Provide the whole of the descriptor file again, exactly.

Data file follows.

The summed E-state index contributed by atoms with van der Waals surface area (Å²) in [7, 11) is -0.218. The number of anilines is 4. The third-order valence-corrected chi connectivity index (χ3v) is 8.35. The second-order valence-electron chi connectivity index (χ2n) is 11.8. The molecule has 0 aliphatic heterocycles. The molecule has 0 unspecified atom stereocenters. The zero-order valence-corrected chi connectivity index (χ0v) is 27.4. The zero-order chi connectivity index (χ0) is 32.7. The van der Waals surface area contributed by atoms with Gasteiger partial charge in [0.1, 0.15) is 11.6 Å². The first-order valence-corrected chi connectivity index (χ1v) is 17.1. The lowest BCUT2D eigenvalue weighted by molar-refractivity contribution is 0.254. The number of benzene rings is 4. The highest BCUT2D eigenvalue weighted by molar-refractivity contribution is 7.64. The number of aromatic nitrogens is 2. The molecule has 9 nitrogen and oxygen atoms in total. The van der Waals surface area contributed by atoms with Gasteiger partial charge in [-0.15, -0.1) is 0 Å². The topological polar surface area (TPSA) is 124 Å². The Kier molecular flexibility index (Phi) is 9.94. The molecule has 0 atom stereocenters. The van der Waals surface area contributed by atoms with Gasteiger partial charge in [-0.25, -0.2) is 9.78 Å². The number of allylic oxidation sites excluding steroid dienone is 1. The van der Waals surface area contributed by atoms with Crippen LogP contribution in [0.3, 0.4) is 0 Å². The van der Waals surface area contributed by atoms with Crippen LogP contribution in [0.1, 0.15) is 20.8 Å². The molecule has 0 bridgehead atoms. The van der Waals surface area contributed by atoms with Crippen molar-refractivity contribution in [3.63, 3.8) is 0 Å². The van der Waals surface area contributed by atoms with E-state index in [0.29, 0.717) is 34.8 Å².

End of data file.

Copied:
The summed E-state index contributed by atoms with van der Waals surface area (Å²) in [7, 11) is -0.218. The number of anilines is 4. The third-order valence-corrected chi connectivity index (χ3v) is 8.35. The second-order valence-electron chi connectivity index (χ2n) is 11.8. The molecule has 0 aliphatic heterocycles. The molecule has 0 unspecified atom stereocenters. The zero-order valence-corrected chi connectivity index (χ0v) is 27.4. The zero-order chi connectivity index (χ0) is 32.7. The van der Waals surface area contributed by atoms with Gasteiger partial charge in [0.1, 0.15) is 11.6 Å². The first-order valence-corrected chi connectivity index (χ1v) is 17.1. The lowest BCUT2D eigenvalue weighted by molar-refractivity contribution is 0.254. The number of benzene rings is 4. The highest BCUT2D eigenvalue weighted by molar-refractivity contribution is 7.64. The number of aromatic nitrogens is 2. The molecule has 9 nitrogen and oxygen atoms in total. The van der Waals surface area contributed by atoms with Gasteiger partial charge in [-0.15, -0.1) is 0 Å². The topological polar surface area (TPSA) is 124 Å². The Kier molecular flexibility index (Phi) is 9.94. The molecule has 0 atom stereocenters. The van der Waals surface area contributed by atoms with Gasteiger partial charge in [-0.25, -0.2) is 9.78 Å². The number of allylic oxidation sites excluding steroid dienone is 1. The van der Waals surface area contributed by atoms with Crippen LogP contribution in [0.3, 0.4) is 0 Å². The van der Waals surface area contributed by atoms with Crippen LogP contribution in [0.1, 0.15) is 20.8 Å². The molecule has 0 bridgehead atoms. The van der Waals surface area contributed by atoms with Crippen molar-refractivity contribution in [3.63, 3.8) is 0 Å². The van der Waals surface area contributed by atoms with E-state index in [0.29, 0.717) is 34.8 Å².